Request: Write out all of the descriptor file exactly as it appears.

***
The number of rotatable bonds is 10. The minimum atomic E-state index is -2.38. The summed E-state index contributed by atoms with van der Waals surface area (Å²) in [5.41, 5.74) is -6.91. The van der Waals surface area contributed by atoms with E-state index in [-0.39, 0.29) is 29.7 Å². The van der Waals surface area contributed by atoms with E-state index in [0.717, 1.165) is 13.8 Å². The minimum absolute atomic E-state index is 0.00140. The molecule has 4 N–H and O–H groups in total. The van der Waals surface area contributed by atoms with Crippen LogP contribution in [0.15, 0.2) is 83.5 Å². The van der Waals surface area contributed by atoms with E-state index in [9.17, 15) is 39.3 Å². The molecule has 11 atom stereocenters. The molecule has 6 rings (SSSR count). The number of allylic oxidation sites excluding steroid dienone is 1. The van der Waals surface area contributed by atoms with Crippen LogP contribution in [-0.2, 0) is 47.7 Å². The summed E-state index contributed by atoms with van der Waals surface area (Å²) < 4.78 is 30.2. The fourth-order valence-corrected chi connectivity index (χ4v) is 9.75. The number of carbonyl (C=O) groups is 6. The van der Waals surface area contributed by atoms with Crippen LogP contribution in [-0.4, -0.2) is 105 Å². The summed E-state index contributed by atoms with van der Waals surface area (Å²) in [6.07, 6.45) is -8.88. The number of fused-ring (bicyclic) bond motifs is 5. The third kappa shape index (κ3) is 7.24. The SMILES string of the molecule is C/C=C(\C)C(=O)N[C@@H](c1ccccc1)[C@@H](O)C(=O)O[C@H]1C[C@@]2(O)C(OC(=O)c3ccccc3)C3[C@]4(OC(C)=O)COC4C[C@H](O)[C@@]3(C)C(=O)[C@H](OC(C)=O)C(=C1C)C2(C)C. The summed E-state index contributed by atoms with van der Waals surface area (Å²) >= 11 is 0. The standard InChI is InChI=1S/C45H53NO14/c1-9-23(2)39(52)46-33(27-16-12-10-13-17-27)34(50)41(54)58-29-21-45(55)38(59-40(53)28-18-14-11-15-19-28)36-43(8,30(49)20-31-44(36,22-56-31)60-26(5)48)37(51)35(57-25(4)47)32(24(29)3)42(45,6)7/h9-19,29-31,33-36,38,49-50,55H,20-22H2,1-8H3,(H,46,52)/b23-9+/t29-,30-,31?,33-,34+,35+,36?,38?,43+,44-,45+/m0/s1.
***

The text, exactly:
The number of rotatable bonds is 10. The minimum atomic E-state index is -2.38. The summed E-state index contributed by atoms with van der Waals surface area (Å²) in [5.41, 5.74) is -6.91. The van der Waals surface area contributed by atoms with E-state index in [-0.39, 0.29) is 29.7 Å². The van der Waals surface area contributed by atoms with E-state index in [0.717, 1.165) is 13.8 Å². The minimum absolute atomic E-state index is 0.00140. The molecule has 4 N–H and O–H groups in total. The van der Waals surface area contributed by atoms with Crippen LogP contribution in [0.15, 0.2) is 83.5 Å². The van der Waals surface area contributed by atoms with E-state index in [9.17, 15) is 39.3 Å². The molecule has 11 atom stereocenters. The molecule has 6 rings (SSSR count). The number of allylic oxidation sites excluding steroid dienone is 1. The van der Waals surface area contributed by atoms with Crippen LogP contribution in [-0.2, 0) is 47.7 Å². The summed E-state index contributed by atoms with van der Waals surface area (Å²) < 4.78 is 30.2. The fourth-order valence-corrected chi connectivity index (χ4v) is 9.75. The number of carbonyl (C=O) groups is 6. The van der Waals surface area contributed by atoms with Crippen LogP contribution in [-0.4, -0.2) is 105 Å². The summed E-state index contributed by atoms with van der Waals surface area (Å²) in [6.07, 6.45) is -8.88. The number of fused-ring (bicyclic) bond motifs is 5. The third kappa shape index (κ3) is 7.24. The SMILES string of the molecule is C/C=C(\C)C(=O)N[C@@H](c1ccccc1)[C@@H](O)C(=O)O[C@H]1C[C@@]2(O)C(OC(=O)c3ccccc3)C3[C@]4(OC(C)=O)COC4C[C@H](O)[C@@]3(C)C(=O)[C@H](OC(C)=O)C(=C1C)C2(C)C. The summed E-state index contributed by atoms with van der Waals surface area (Å²) >= 11 is 0. The standard InChI is InChI=1S/C45H53NO14/c1-9-23(2)39(52)46-33(27-16-12-10-13-17-27)34(50)41(54)58-29-21-45(55)38(59-40(53)28-18-14-11-15-19-28)36-43(8,30(49)20-31-44(36,22-56-31)60-26(5)48)37(51)35(57-25(4)47)32(24(29)3)42(45,6)7/h9-19,29-31,33-36,38,49-50,55H,20-22H2,1-8H3,(H,46,52)/b23-9+/t29-,30-,31?,33-,34+,35+,36?,38?,43+,44-,45+/m0/s1.